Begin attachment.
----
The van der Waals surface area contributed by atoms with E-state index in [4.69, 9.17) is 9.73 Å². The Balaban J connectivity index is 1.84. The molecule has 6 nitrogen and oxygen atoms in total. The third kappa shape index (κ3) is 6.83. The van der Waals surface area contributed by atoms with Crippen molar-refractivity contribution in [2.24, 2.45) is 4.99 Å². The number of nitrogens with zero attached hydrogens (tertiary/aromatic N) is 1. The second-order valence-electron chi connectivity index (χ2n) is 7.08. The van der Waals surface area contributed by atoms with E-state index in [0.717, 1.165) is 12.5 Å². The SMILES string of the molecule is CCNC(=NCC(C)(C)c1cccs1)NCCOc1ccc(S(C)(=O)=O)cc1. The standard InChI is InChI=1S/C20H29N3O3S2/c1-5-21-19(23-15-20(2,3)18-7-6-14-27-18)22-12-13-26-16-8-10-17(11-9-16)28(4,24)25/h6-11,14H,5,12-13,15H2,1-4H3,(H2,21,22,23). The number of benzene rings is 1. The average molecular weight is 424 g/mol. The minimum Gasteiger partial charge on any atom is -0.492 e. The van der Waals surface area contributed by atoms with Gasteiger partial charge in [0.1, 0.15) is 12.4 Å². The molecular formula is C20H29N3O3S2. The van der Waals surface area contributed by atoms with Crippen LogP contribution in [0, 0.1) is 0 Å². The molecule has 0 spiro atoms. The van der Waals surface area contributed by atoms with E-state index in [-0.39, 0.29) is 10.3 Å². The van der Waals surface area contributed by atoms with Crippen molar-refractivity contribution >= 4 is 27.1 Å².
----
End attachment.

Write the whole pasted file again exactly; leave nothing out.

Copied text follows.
The van der Waals surface area contributed by atoms with E-state index in [4.69, 9.17) is 9.73 Å². The Balaban J connectivity index is 1.84. The molecule has 6 nitrogen and oxygen atoms in total. The third kappa shape index (κ3) is 6.83. The van der Waals surface area contributed by atoms with Crippen molar-refractivity contribution in [2.24, 2.45) is 4.99 Å². The number of nitrogens with zero attached hydrogens (tertiary/aromatic N) is 1. The second-order valence-electron chi connectivity index (χ2n) is 7.08. The van der Waals surface area contributed by atoms with E-state index in [0.717, 1.165) is 12.5 Å². The SMILES string of the molecule is CCNC(=NCC(C)(C)c1cccs1)NCCOc1ccc(S(C)(=O)=O)cc1. The standard InChI is InChI=1S/C20H29N3O3S2/c1-5-21-19(23-15-20(2,3)18-7-6-14-27-18)22-12-13-26-16-8-10-17(11-9-16)28(4,24)25/h6-11,14H,5,12-13,15H2,1-4H3,(H2,21,22,23). The number of benzene rings is 1. The average molecular weight is 424 g/mol. The minimum Gasteiger partial charge on any atom is -0.492 e. The van der Waals surface area contributed by atoms with Gasteiger partial charge in [0.1, 0.15) is 12.4 Å². The molecular formula is C20H29N3O3S2. The van der Waals surface area contributed by atoms with Crippen LogP contribution in [0, 0.1) is 0 Å². The molecule has 0 spiro atoms. The van der Waals surface area contributed by atoms with E-state index in [-0.39, 0.29) is 10.3 Å². The van der Waals surface area contributed by atoms with Crippen molar-refractivity contribution >= 4 is 27.1 Å².